Choosing the Right Pond Filter System for Your Koi Pond

With so many different types and designs of pond filters on the market, it can be difficult to work out which filter is the best choice for you and your pond.

A good filtration system is particularly important for koi keepers, as koi can be fed up to eight times a day, and produce a large amount of waste and ammonia. The beautiful colours and patterns displayed by many of the different koi varieties are a result of in-breeding methods, which consequently gives them a genetically weaker immune system, and so maintaining good water quality is essential to keeping them healthy and free from disease. 

Koi also require quite specific water conditions, including pH, water hardness, temperature, and nitrate and ammonia levels.  Although a filter will not be able to control the hardness and temperature of your pond water, it will help to control the ammonia, nitrate and pH levels.

If you are in the process of designing or setting up a koi pond, we have outlined some guidance on how to calculate what type of pond filter you need.

Why Does a Koi Pond Need a Filter?

In order to understand the need for a pond filter, we first need to recognise the role that the nitrogen cycle plays.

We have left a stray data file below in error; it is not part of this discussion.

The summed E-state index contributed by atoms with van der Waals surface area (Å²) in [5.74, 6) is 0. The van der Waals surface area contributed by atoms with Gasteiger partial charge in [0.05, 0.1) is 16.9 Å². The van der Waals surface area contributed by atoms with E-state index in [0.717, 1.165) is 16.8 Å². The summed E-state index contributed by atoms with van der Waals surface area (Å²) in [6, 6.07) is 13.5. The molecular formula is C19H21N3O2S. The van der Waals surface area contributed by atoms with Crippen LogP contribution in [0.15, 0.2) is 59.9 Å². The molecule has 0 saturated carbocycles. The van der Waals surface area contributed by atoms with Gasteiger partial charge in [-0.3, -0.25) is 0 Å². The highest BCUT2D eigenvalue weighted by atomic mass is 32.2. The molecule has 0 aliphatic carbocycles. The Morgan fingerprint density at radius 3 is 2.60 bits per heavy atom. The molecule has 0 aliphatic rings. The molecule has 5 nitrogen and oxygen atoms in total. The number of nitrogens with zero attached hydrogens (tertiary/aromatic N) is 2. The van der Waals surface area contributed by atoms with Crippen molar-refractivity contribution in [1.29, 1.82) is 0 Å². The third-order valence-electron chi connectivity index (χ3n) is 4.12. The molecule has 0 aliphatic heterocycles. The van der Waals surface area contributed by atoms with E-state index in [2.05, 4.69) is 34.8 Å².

In a pond, uneaten food, fallen leaves from neighbouring trees, and other decomposing plant and animal matter will collect at the bottom. This matter is converted into ammonium, which ammonia oxidising bacteria called ‘nitrosomonas’ then reform into nitrites. The nitrites are then converted into nitrates by other oxidising bacteria known as ‘nitrospira’.

The nitrates are then either absorbed by your aquatic plants or algae for plant growth, or denitrifying bacteria transform it into nitrogen. Whilst the nitrogen cycle is a natural process in any pond and in many ways benefits the growth of your pond plants, if there are excess levels of ammonia and nitrites in your pond, these can be harmful to your fish. Maintaining the correct balance is key, which is why it is essential to have a pond filter to help keep your water clean and healthy.

Before selecting your koi pond filter, it is important to first understand the two different types of filtration; mechanical and biological.

Biological and Mechanical Filtration

Mechanical filtration –removing all decomposing matter from the water; including fish waste, algae, leaves and other organic waste.

Mechanical filtration is not only important to help maintain clearer water in your pond, it is vital to remove the large solid matter from the water before it enters into the biological part of your filter, otherwise it is likely to clog the media and inhibit the nitrifying bacteria from converting the ammonia and nitrites in the water.

Having the correct pump flow rate is also extremely important to the efficiency of your mechanical filtration. If your water flow rate is too fast, or if the mechanical stage of your filter is too small, the water will pass through your mechanical filter too quickly and the waste matter will not have enough time to sink and drop out of suspension.

Biological filtration – removing ammonia and nitrites from your water by converting them into nitrates.